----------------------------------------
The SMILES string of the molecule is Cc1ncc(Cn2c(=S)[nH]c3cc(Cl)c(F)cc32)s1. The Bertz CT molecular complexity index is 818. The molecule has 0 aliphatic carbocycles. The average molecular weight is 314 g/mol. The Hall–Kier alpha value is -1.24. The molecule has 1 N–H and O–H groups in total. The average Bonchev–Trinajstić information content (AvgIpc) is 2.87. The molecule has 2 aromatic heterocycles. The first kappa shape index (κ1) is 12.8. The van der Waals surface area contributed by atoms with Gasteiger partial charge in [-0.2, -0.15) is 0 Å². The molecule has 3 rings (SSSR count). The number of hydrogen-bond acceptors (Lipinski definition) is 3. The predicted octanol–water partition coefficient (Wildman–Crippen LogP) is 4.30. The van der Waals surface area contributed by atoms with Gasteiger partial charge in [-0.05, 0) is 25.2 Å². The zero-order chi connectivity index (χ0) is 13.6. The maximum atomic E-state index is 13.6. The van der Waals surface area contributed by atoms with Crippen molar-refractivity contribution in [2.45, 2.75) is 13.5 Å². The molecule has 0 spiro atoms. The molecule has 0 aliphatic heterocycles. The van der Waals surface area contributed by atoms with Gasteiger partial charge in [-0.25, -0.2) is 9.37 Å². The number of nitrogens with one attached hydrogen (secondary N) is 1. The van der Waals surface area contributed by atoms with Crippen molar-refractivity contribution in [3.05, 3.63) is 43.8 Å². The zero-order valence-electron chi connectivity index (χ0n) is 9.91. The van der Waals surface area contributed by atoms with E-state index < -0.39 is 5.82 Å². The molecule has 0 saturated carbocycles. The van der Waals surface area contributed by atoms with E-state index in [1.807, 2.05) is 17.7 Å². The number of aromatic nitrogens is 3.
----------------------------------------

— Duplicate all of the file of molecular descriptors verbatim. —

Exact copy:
The SMILES string of the molecule is Cc1ncc(Cn2c(=S)[nH]c3cc(Cl)c(F)cc32)s1. The Bertz CT molecular complexity index is 818. The molecule has 0 aliphatic carbocycles. The average molecular weight is 314 g/mol. The Hall–Kier alpha value is -1.24. The molecule has 1 N–H and O–H groups in total. The average Bonchev–Trinajstić information content (AvgIpc) is 2.87. The molecule has 2 aromatic heterocycles. The first kappa shape index (κ1) is 12.8. The van der Waals surface area contributed by atoms with Gasteiger partial charge in [-0.2, -0.15) is 0 Å². The molecule has 3 rings (SSSR count). The number of hydrogen-bond acceptors (Lipinski definition) is 3. The predicted octanol–water partition coefficient (Wildman–Crippen LogP) is 4.30. The van der Waals surface area contributed by atoms with Gasteiger partial charge in [-0.05, 0) is 25.2 Å². The zero-order chi connectivity index (χ0) is 13.6. The maximum atomic E-state index is 13.6. The van der Waals surface area contributed by atoms with Crippen molar-refractivity contribution in [2.45, 2.75) is 13.5 Å². The molecule has 0 spiro atoms. The molecule has 0 aliphatic heterocycles. The van der Waals surface area contributed by atoms with Gasteiger partial charge in [-0.25, -0.2) is 9.37 Å². The number of nitrogens with one attached hydrogen (secondary N) is 1. The van der Waals surface area contributed by atoms with Crippen molar-refractivity contribution in [3.05, 3.63) is 43.8 Å². The zero-order valence-electron chi connectivity index (χ0n) is 9.91. The van der Waals surface area contributed by atoms with E-state index < -0.39 is 5.82 Å². The molecule has 0 saturated carbocycles. The van der Waals surface area contributed by atoms with E-state index in [1.807, 2.05) is 17.7 Å². The number of aromatic nitrogens is 3.